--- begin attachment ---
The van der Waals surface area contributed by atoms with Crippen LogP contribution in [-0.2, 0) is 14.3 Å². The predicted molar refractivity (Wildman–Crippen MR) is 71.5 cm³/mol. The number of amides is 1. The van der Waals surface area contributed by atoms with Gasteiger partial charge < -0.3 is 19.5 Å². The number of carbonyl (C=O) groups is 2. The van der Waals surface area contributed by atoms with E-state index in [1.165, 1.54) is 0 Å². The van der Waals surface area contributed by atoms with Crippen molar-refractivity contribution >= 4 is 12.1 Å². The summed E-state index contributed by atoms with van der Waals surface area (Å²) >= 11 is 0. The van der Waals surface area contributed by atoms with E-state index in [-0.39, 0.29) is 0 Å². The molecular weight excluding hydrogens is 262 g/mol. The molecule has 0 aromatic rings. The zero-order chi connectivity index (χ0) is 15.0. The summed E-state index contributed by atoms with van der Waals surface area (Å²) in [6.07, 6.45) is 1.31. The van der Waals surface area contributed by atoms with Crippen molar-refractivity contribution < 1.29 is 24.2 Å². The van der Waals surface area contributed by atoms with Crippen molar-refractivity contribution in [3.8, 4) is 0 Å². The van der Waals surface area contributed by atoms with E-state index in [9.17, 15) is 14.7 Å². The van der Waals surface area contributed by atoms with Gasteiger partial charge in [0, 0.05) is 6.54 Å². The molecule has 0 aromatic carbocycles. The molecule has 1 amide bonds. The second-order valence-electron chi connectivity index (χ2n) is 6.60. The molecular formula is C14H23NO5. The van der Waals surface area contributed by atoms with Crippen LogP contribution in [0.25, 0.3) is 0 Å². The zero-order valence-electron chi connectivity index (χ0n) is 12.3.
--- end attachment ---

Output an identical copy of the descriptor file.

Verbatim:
The van der Waals surface area contributed by atoms with Crippen LogP contribution in [-0.2, 0) is 14.3 Å². The predicted molar refractivity (Wildman–Crippen MR) is 71.5 cm³/mol. The number of amides is 1. The van der Waals surface area contributed by atoms with Gasteiger partial charge < -0.3 is 19.5 Å². The number of carbonyl (C=O) groups is 2. The van der Waals surface area contributed by atoms with E-state index in [1.165, 1.54) is 0 Å². The van der Waals surface area contributed by atoms with Crippen molar-refractivity contribution >= 4 is 12.1 Å². The summed E-state index contributed by atoms with van der Waals surface area (Å²) >= 11 is 0. The van der Waals surface area contributed by atoms with E-state index in [-0.39, 0.29) is 0 Å². The molecular weight excluding hydrogens is 262 g/mol. The molecule has 0 aromatic rings. The zero-order chi connectivity index (χ0) is 15.0. The summed E-state index contributed by atoms with van der Waals surface area (Å²) in [6.07, 6.45) is 1.31. The van der Waals surface area contributed by atoms with Crippen molar-refractivity contribution < 1.29 is 24.2 Å². The van der Waals surface area contributed by atoms with Crippen molar-refractivity contribution in [3.8, 4) is 0 Å². The van der Waals surface area contributed by atoms with E-state index in [9.17, 15) is 14.7 Å². The van der Waals surface area contributed by atoms with Gasteiger partial charge in [0, 0.05) is 6.54 Å². The molecule has 0 aromatic carbocycles. The molecule has 1 amide bonds. The second-order valence-electron chi connectivity index (χ2n) is 6.60. The molecular formula is C14H23NO5. The van der Waals surface area contributed by atoms with Crippen LogP contribution in [0.25, 0.3) is 0 Å². The zero-order valence-electron chi connectivity index (χ0n) is 12.3.